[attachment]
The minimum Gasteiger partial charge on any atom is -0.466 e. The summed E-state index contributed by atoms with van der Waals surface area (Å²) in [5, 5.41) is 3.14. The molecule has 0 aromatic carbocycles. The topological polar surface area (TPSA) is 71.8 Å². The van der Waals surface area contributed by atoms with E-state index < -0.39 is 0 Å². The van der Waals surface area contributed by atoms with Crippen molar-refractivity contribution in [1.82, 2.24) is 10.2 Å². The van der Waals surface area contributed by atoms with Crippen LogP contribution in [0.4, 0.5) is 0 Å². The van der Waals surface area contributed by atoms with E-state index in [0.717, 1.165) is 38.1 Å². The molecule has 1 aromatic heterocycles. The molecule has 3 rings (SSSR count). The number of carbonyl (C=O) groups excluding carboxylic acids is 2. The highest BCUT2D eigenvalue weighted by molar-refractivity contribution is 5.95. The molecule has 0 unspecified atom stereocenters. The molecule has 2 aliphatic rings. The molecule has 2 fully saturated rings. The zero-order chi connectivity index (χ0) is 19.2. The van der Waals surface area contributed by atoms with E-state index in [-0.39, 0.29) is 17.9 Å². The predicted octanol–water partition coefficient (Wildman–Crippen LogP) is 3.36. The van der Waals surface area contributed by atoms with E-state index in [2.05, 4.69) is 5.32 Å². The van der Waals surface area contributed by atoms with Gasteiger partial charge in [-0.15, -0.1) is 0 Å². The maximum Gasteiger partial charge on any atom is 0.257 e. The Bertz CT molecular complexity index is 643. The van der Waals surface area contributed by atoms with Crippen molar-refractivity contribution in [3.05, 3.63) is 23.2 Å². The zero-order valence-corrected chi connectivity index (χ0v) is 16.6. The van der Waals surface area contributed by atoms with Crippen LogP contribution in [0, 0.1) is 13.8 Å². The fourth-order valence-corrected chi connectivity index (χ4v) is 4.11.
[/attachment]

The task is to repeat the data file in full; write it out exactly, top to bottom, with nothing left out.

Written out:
The minimum Gasteiger partial charge on any atom is -0.466 e. The summed E-state index contributed by atoms with van der Waals surface area (Å²) in [5, 5.41) is 3.14. The molecule has 0 aromatic carbocycles. The topological polar surface area (TPSA) is 71.8 Å². The van der Waals surface area contributed by atoms with E-state index < -0.39 is 0 Å². The van der Waals surface area contributed by atoms with Crippen molar-refractivity contribution in [1.82, 2.24) is 10.2 Å². The van der Waals surface area contributed by atoms with Crippen LogP contribution in [0.4, 0.5) is 0 Å². The van der Waals surface area contributed by atoms with E-state index in [0.717, 1.165) is 38.1 Å². The molecule has 1 aromatic heterocycles. The molecule has 3 rings (SSSR count). The number of carbonyl (C=O) groups excluding carboxylic acids is 2. The highest BCUT2D eigenvalue weighted by molar-refractivity contribution is 5.95. The molecule has 0 unspecified atom stereocenters. The molecule has 2 aliphatic rings. The molecule has 2 fully saturated rings. The zero-order chi connectivity index (χ0) is 19.2. The van der Waals surface area contributed by atoms with E-state index in [-0.39, 0.29) is 17.9 Å². The predicted octanol–water partition coefficient (Wildman–Crippen LogP) is 3.36. The van der Waals surface area contributed by atoms with E-state index in [2.05, 4.69) is 5.32 Å². The van der Waals surface area contributed by atoms with Gasteiger partial charge in [-0.15, -0.1) is 0 Å². The maximum Gasteiger partial charge on any atom is 0.257 e. The Bertz CT molecular complexity index is 643. The van der Waals surface area contributed by atoms with Crippen molar-refractivity contribution in [3.05, 3.63) is 23.2 Å². The zero-order valence-corrected chi connectivity index (χ0v) is 16.6. The van der Waals surface area contributed by atoms with Crippen LogP contribution in [0, 0.1) is 13.8 Å². The fourth-order valence-corrected chi connectivity index (χ4v) is 4.11.